We held a workshop that we called a “tea party” that involved all users walking through the service from end-to end using a functional prototype.
This allowed us to really test and validate the full service as we went through every journey and task a user would have to complete to go through the Asylum appeal process.
We had legal representatives, Case officers, judges and Home office case officers all in one room which allowed us to mimic what the real service would be like.
This was an extremely useful day where we managed to capture many useful insights that allowed us to identify the key enablers as well as the potential barriers before we started building the real service.
Tea party workshop (walking through the prototype)
Tea party workshop (discussion with judges & HMCTS staff)
Once we got into the Beta stage we started to build the real product. As we were still user testing some journeys, I created a work process to keep track and manage the maturity of the designs so that they were ready to be built by our developers.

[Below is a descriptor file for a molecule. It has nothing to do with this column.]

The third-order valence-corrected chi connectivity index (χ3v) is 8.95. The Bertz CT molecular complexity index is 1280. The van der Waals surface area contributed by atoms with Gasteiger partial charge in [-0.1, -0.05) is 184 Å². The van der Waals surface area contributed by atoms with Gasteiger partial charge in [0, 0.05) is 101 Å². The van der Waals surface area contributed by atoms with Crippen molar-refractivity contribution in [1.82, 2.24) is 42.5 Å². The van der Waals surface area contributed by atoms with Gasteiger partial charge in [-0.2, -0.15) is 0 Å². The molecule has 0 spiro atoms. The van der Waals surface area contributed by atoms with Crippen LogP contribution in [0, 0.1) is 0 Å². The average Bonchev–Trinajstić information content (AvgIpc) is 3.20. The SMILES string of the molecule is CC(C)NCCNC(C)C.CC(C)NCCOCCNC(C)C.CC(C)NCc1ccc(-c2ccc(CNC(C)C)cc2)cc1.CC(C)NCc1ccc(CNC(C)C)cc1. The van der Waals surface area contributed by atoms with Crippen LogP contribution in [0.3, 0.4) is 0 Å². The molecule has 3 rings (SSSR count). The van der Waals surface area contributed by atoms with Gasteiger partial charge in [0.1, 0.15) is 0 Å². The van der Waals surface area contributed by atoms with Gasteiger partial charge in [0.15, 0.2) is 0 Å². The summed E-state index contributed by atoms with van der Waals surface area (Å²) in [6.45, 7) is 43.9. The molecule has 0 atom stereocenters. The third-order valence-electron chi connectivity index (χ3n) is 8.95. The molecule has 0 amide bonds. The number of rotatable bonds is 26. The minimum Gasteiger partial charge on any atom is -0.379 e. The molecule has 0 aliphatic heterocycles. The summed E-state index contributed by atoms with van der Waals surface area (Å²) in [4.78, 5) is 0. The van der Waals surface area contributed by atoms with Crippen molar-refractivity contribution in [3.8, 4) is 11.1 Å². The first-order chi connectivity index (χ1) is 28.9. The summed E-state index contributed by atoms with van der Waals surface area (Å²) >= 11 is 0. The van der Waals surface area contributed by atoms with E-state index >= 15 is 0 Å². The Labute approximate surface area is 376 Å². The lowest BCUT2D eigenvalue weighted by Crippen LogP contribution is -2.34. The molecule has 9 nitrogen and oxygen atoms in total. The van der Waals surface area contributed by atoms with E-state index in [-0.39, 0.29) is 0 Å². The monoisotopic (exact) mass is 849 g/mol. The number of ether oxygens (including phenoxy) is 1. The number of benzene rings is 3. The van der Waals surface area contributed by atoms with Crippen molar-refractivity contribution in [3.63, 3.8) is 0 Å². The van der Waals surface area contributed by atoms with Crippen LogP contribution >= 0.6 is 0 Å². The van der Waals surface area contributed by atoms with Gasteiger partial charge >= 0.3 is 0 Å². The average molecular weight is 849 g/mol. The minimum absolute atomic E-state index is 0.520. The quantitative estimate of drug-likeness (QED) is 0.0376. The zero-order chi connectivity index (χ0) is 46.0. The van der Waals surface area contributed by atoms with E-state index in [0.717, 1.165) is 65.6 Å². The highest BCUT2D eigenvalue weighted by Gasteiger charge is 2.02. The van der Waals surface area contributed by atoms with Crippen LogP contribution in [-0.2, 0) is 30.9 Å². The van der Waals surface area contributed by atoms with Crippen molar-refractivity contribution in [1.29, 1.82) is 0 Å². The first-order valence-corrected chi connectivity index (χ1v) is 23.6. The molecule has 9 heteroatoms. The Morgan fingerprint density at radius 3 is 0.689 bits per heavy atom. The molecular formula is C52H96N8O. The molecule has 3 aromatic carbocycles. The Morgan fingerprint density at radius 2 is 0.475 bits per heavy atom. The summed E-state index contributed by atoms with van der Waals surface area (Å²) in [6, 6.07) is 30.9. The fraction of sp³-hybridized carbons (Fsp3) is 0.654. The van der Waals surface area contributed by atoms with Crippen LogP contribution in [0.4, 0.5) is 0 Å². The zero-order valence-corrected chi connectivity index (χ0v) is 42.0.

Typically I worked a sprint ahead of the developers and I broke down the designs so they mapped to each user story for the developers to easily pick up and build.
There was a huge work load to do but we managed to get into a sleek cycle of validating, iterating and then signing off the design (by the product owner) ready to be built.
As with many software development projects time is at the essence. There were several times leading up to a sprint where the developers identified that the effort involved to build a particular feature as specified on the design was greater than first expected.
Therefore the already very minimal viable product was getting even more stripped down. I constantly had to battle to keep essential aspects of the design in just so the shipped product would remain usable. For a time it felt like we were going backwards.
Even though it was frustrating to strip down a product that was already very thin, it was clear that we were under pressure to meet our deadline. I therefore decided to take a pragmatic approach.
I still carried on battling to keep the really essential things in (as any UX designer would do) but didn’t want to loose any of the design elements that the team decided were to be stripped out.
I created two user stories relating to a feature, one was for the stripped down version and the other was the for the original feature design and put them in our backlog so they wouldn’t be forgotten about.
I then created a design tracker which referenced the (new stripped down MVP user stories) and the (future user stories) against the journey/feature.